In his choices for his first shadow cabinet, Ed Miliband gave a strong indication of the approach he plans for the Labour Party in opposition—and it isn’t promising.
Miliband appointed Alan Johnson—who thinks trade unionists are from “planet Zog”—as shadow chancellor.
Johnson does a good line in “working class bloke made good”, which will contrast pleasantly enough with George Gideon Osborne in the House of Commons.
But his actual qualification for the job is that he isn’t Ed Balls or Yvette Cooper.
So as far as Miliband was concerned, what matters is that Johnson thinks the deficit must be reduced and there must be cuts.
Both Balls and Cooper think there shouldn’t be as many cuts and the deficit can wait.
And having Balls as shadow home secretary plays to his weakness.
Ball’s call for an engagement with working class people will mostly mean shadowing the anti-immigration prejudices of the most right wing tabloids.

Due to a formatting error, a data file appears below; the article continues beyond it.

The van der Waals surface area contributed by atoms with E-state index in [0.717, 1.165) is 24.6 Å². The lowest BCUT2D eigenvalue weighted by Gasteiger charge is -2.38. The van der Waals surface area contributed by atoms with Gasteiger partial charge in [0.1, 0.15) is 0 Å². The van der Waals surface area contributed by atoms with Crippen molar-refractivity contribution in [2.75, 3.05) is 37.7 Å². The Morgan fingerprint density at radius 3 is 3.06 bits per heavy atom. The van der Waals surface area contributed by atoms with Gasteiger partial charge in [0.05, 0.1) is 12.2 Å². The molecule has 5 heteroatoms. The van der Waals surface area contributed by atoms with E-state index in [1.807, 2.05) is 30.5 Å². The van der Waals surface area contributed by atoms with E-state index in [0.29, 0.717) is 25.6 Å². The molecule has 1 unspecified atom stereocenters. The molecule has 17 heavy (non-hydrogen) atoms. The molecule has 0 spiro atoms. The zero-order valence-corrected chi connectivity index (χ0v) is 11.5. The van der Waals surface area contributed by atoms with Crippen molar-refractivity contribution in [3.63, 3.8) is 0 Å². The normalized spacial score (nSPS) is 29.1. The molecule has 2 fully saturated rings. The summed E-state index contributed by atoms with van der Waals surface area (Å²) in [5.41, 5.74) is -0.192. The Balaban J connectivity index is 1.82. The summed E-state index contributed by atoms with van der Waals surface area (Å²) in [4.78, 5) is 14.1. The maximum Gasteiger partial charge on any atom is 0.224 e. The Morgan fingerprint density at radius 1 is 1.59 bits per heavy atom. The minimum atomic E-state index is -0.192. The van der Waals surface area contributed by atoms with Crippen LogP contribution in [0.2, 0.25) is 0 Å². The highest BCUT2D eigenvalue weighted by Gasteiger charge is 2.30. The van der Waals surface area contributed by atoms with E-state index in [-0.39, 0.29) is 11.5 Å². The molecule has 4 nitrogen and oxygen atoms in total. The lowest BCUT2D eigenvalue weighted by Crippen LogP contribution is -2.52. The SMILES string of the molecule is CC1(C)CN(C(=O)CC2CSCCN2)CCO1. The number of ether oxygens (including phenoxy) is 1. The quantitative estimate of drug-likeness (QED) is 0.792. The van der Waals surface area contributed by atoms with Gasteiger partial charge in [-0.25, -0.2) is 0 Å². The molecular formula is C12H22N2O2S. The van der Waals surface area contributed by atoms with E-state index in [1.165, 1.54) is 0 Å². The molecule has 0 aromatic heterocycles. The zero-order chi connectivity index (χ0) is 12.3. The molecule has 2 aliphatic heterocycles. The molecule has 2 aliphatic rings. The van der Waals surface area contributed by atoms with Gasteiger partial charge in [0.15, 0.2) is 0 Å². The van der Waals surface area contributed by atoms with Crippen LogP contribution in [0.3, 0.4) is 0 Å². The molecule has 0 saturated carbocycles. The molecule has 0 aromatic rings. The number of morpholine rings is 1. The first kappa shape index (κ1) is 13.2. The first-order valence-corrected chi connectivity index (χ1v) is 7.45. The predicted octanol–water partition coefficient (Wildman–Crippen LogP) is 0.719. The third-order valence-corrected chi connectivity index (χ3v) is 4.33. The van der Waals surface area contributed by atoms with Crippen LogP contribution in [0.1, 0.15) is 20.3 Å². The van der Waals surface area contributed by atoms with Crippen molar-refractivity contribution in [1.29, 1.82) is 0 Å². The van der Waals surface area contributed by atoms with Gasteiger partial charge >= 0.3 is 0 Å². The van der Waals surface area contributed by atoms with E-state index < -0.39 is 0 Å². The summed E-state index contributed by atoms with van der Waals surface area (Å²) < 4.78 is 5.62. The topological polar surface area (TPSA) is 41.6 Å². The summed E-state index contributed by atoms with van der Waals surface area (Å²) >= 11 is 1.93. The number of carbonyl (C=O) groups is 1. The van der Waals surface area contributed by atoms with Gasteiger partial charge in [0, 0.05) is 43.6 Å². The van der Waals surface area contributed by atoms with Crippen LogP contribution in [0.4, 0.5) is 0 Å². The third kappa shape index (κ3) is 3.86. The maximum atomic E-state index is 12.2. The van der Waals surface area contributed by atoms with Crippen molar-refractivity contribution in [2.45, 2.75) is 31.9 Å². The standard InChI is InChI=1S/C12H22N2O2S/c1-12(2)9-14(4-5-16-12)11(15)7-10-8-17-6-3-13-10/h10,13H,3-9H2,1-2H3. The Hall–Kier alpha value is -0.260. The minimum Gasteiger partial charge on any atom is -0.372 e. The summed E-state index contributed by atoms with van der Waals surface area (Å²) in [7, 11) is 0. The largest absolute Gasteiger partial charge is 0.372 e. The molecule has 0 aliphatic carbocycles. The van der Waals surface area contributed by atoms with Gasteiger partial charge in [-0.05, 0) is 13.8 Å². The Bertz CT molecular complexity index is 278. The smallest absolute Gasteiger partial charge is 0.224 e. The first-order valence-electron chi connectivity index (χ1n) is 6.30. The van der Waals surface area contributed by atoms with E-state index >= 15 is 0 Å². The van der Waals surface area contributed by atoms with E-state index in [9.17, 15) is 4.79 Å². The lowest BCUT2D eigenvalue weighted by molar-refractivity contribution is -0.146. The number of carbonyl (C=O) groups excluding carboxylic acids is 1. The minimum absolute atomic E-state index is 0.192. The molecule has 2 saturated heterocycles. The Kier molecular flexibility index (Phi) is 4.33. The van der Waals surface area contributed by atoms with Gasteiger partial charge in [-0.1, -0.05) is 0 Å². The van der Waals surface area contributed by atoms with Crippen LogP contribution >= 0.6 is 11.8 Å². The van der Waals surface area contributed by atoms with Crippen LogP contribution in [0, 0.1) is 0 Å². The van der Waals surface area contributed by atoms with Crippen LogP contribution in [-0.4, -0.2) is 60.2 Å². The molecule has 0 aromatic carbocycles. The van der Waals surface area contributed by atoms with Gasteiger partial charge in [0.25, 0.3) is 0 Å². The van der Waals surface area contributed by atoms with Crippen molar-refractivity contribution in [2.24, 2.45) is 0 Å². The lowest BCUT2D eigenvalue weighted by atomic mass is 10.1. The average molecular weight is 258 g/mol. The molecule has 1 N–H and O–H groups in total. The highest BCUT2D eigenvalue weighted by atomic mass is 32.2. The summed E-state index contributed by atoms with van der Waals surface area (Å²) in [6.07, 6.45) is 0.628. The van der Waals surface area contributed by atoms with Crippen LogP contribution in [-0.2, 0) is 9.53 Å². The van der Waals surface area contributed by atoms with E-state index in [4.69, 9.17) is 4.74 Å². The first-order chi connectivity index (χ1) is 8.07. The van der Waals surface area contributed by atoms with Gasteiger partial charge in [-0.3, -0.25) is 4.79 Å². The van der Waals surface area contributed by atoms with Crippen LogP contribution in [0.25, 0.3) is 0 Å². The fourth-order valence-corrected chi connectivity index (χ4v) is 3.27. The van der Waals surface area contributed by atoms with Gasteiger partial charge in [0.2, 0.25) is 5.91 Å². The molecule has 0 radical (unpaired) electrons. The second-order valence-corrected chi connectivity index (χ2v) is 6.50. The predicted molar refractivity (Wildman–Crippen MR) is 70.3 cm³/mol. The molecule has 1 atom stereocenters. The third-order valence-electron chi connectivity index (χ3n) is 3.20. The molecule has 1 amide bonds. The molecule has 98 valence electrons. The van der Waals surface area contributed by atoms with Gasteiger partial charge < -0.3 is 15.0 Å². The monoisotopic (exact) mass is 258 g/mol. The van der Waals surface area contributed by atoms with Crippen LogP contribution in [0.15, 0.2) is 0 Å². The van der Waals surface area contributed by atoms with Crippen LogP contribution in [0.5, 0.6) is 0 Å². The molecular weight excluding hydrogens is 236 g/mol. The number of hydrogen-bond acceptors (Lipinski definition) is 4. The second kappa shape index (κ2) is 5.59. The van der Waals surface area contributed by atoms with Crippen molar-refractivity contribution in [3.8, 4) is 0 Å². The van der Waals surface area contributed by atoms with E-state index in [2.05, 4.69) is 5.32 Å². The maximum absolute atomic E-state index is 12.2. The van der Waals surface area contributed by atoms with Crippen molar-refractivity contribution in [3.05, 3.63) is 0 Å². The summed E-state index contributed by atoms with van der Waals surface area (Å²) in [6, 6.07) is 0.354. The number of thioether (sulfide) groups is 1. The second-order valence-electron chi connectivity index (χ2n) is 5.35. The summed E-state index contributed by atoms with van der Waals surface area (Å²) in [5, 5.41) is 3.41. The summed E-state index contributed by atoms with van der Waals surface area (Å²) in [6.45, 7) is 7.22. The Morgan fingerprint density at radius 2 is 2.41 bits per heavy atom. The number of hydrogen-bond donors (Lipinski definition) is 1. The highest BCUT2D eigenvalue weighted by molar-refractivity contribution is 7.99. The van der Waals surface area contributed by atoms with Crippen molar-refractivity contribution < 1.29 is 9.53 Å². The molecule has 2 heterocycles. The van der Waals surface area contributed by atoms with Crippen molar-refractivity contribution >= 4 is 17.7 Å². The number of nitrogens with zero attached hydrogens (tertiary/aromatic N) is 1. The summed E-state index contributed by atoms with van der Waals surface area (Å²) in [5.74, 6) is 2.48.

This is reflected throughout the whole shadow cabinet with all sorts of New Labour right wingers getting jobs.
As a small example, Caroline Flint is the junior shadow minister who will be taking on the Tories’ attacks on housing benefits and security of tenure.
The only problem is that she agrees with half of what they say.
As the Tories prepare the worst cuts in generations, Miliband’s first steps as Labour leader were to appease the party’s right wing and pander to the press—rather than stand up for the trade unionists who voted him in as leader.
Many Labour supporters will be disappointed.
We should unite to demand that the party throws its weight behind resistance to the cuts.